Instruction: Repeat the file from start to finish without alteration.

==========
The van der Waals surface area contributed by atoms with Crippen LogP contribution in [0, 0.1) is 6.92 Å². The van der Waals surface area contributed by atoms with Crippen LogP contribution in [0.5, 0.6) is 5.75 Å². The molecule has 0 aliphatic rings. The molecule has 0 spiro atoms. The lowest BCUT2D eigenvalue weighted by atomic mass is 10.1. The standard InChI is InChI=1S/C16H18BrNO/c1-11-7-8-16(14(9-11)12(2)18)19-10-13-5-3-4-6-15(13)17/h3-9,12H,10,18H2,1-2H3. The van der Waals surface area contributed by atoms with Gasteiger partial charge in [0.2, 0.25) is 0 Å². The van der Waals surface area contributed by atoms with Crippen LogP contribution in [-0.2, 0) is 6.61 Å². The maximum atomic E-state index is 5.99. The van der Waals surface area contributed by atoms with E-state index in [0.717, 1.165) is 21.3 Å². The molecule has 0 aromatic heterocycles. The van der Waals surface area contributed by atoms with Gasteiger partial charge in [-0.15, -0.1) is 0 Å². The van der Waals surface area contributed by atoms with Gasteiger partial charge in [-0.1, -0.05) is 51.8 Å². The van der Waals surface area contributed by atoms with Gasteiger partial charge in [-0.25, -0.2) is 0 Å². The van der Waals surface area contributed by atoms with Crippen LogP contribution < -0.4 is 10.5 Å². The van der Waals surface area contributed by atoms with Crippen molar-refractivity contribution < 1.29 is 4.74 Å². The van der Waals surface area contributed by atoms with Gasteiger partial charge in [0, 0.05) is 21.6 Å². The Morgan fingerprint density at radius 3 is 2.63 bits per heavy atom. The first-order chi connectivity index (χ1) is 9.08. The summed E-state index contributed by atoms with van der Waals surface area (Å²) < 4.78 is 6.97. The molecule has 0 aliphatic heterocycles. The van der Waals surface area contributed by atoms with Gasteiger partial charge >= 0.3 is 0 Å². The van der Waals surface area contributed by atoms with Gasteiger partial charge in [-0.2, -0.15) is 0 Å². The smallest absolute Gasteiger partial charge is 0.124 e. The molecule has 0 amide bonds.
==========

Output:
The van der Waals surface area contributed by atoms with Crippen LogP contribution in [0, 0.1) is 6.92 Å². The van der Waals surface area contributed by atoms with Crippen LogP contribution in [0.5, 0.6) is 5.75 Å². The molecule has 0 aliphatic rings. The molecule has 0 spiro atoms. The lowest BCUT2D eigenvalue weighted by atomic mass is 10.1. The standard InChI is InChI=1S/C16H18BrNO/c1-11-7-8-16(14(9-11)12(2)18)19-10-13-5-3-4-6-15(13)17/h3-9,12H,10,18H2,1-2H3. The van der Waals surface area contributed by atoms with Gasteiger partial charge in [0.2, 0.25) is 0 Å². The van der Waals surface area contributed by atoms with Crippen LogP contribution in [-0.2, 0) is 6.61 Å². The maximum atomic E-state index is 5.99. The van der Waals surface area contributed by atoms with E-state index in [0.717, 1.165) is 21.3 Å². The molecule has 0 aromatic heterocycles. The van der Waals surface area contributed by atoms with Gasteiger partial charge in [-0.15, -0.1) is 0 Å². The van der Waals surface area contributed by atoms with Gasteiger partial charge in [-0.1, -0.05) is 51.8 Å². The van der Waals surface area contributed by atoms with Gasteiger partial charge in [-0.25, -0.2) is 0 Å². The van der Waals surface area contributed by atoms with Crippen LogP contribution < -0.4 is 10.5 Å². The van der Waals surface area contributed by atoms with Crippen molar-refractivity contribution < 1.29 is 4.74 Å². The van der Waals surface area contributed by atoms with Gasteiger partial charge in [0, 0.05) is 21.6 Å². The Morgan fingerprint density at radius 3 is 2.63 bits per heavy atom. The first-order chi connectivity index (χ1) is 9.08. The summed E-state index contributed by atoms with van der Waals surface area (Å²) < 4.78 is 6.97. The molecule has 0 aliphatic heterocycles. The van der Waals surface area contributed by atoms with Gasteiger partial charge >= 0.3 is 0 Å². The van der Waals surface area contributed by atoms with Gasteiger partial charge in [-0.2, -0.15) is 0 Å². The smallest absolute Gasteiger partial charge is 0.124 e. The molecule has 0 amide bonds.